LGBTI equality and human rights in Europe and Central Asia

IDAHOT 2014: Right to Freedom of expression continues to be violated

At the occasion of IDAHOT 2014, together with LGBTI human rights activists across the world, ILGA-Europe expresses concerns about the ongoing violation of the right to Freedom of Expression.

As our Rainbow Europe 2014 package launched this week shows, violations of this fundamental freedom constitute one of the most notable negative trends in Europe during the last year. This negative trend is epitomised by Russia which adopted ‘anti-propaganda law at federal level and it is spreading fast.

Evelyne Paradis, Executive Director of ILGA-Europe, said: 
“At the occasion of IDAHOT 2014 we express concern about increased violations of the Freedom of expression of LGBTI people in many European countries by public authorities. This is very worrying trend which not only discriminatory against one particular group of people, but threatens the basic democratic fabric of society.”

In many countries the freedom of expression is increasingly threatened by public authorities, in attempts to limit visibility of LGBTI people and curtail the strengthening of the LGBTI movement. In 2013, this was the case in Moldova which adopted an anti-propaganda law – and then withdrew it after a few months. In Armenia, Belarus, Georgia, Latvia and Ukraine draft anti-propaganda bills were proposed or discussed. Even within the borders of the EU, a Russia-like ‘anti-propaganda’ law was used for the first time in Lithuania when adverts for a Pride march were censored on television. In the run-up to the Baltic Pride in Vilnius (Lithuania) in 2013, the city’s mayor used every available legal recourse to stop it from taking place centrally, but eventually failed from banning the Pride taking place in the centre.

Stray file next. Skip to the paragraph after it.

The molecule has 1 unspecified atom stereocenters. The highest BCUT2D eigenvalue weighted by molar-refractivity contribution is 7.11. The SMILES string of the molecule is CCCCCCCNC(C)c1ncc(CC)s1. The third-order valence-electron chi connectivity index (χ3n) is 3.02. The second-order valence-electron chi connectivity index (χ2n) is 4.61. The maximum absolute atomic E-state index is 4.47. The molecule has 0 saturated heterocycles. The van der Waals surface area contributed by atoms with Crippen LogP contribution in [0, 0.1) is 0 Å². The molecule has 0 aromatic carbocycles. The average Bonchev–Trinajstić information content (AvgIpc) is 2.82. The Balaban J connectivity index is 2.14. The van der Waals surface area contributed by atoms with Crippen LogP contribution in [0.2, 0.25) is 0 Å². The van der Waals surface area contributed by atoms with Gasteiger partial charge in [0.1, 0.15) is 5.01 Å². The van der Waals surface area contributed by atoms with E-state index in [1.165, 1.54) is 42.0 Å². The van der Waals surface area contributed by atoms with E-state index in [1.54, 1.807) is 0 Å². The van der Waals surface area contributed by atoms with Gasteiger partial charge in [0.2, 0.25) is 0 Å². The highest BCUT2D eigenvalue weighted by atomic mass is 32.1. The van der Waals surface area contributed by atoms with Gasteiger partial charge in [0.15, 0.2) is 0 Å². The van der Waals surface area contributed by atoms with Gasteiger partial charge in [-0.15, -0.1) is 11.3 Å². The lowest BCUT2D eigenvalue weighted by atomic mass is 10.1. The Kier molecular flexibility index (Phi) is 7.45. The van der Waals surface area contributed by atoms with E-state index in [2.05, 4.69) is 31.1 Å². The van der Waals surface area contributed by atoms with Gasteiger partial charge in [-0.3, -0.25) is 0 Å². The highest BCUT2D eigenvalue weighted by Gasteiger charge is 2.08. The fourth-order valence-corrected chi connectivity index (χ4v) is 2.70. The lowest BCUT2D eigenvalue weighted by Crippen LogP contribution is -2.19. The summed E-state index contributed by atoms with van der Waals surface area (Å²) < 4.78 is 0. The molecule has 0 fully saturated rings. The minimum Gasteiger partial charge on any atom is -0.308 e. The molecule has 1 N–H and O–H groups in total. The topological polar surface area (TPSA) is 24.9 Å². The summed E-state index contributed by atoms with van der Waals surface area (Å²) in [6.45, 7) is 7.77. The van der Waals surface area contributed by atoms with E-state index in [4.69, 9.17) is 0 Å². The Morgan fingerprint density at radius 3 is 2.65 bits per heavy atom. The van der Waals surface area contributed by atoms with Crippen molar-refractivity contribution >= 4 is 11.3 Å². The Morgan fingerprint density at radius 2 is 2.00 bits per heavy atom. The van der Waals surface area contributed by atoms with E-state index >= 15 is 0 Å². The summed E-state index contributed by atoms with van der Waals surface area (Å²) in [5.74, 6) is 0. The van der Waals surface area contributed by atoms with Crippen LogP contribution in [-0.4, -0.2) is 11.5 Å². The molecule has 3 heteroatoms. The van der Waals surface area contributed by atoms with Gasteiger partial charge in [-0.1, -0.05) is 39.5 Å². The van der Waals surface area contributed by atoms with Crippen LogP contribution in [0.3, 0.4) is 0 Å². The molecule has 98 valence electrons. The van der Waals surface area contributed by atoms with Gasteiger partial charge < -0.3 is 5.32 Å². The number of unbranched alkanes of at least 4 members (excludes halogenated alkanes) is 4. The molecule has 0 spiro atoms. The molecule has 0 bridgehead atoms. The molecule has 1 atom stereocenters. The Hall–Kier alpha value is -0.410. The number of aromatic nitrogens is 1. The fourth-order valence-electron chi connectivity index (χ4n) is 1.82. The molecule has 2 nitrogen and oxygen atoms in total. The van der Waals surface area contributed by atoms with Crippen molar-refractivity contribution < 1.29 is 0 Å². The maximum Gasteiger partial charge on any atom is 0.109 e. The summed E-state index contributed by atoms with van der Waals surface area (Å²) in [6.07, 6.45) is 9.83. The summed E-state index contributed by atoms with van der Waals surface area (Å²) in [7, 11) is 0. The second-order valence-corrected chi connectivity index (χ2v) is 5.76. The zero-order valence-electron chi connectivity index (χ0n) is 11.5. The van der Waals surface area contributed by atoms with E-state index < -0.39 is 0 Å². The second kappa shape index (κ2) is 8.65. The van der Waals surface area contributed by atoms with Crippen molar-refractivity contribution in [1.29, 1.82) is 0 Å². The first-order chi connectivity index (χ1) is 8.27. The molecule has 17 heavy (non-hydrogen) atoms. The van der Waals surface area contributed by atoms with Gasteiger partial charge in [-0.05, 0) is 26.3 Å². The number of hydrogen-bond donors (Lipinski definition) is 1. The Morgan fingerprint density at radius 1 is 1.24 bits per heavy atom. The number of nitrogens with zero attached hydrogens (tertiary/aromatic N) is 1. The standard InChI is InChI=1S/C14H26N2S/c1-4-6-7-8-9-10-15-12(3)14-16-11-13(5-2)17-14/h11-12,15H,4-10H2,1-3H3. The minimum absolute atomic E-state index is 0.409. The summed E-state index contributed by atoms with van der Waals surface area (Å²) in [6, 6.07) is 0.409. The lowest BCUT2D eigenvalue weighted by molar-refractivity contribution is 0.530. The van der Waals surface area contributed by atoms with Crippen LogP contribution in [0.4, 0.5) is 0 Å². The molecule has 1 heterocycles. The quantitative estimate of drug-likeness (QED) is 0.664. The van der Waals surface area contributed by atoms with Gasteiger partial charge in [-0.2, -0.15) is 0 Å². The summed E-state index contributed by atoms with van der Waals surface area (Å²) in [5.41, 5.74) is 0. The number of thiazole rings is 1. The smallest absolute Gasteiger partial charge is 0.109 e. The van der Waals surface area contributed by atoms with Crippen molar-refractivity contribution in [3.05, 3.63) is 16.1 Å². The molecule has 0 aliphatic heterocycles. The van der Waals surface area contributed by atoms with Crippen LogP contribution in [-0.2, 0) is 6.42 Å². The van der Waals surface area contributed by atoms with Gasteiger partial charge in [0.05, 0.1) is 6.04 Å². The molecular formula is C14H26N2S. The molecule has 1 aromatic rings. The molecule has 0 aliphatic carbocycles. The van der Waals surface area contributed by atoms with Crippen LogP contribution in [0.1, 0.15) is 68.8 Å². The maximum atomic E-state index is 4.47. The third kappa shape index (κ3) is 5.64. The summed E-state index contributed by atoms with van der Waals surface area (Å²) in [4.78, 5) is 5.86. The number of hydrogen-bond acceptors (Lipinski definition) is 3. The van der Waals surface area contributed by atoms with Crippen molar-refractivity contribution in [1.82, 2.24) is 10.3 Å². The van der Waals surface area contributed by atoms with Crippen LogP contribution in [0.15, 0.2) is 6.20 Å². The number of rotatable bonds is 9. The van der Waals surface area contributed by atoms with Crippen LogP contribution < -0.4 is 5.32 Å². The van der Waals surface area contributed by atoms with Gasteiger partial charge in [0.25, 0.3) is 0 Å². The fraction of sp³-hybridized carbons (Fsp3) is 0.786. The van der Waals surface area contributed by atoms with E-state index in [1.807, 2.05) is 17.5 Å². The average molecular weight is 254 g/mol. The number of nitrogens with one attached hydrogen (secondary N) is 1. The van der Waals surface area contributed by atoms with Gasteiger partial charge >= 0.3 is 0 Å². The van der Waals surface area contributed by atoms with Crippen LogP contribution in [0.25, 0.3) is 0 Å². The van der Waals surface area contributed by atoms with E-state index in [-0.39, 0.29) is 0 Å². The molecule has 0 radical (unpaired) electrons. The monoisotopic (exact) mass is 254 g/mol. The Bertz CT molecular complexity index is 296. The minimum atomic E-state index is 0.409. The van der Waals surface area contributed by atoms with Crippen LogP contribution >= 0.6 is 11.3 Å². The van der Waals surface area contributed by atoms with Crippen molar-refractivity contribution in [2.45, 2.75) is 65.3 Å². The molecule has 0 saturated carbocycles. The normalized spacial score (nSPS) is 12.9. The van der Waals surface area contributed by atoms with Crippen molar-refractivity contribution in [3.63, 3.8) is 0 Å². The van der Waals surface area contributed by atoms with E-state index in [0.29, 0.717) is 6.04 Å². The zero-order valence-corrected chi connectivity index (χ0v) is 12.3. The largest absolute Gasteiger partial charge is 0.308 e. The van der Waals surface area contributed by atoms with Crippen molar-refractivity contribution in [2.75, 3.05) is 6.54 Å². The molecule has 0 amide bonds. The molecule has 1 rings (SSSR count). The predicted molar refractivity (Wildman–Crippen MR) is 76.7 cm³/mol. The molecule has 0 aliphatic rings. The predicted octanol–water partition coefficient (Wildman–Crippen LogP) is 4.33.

EU Guidelines on the Freedom of Expression online-offline

On a positive note, on 12 May 2014, the Council of the European Union, adopted the Guidelines on Freedom of Expression online-offline which compliments to the family of EU Human Rights Guidelines that are used to promote human rights in foreign policy.

Evelyne Paradis continued: “We welcome the adoption of the EU Guidelines of freedom of expression, which is a very timely signal expressing that the EU shares concerns around the increase in violations of the right to Freedom of Expression. We hope that the Guidelines will help to address these violations both inside and outside the EU.”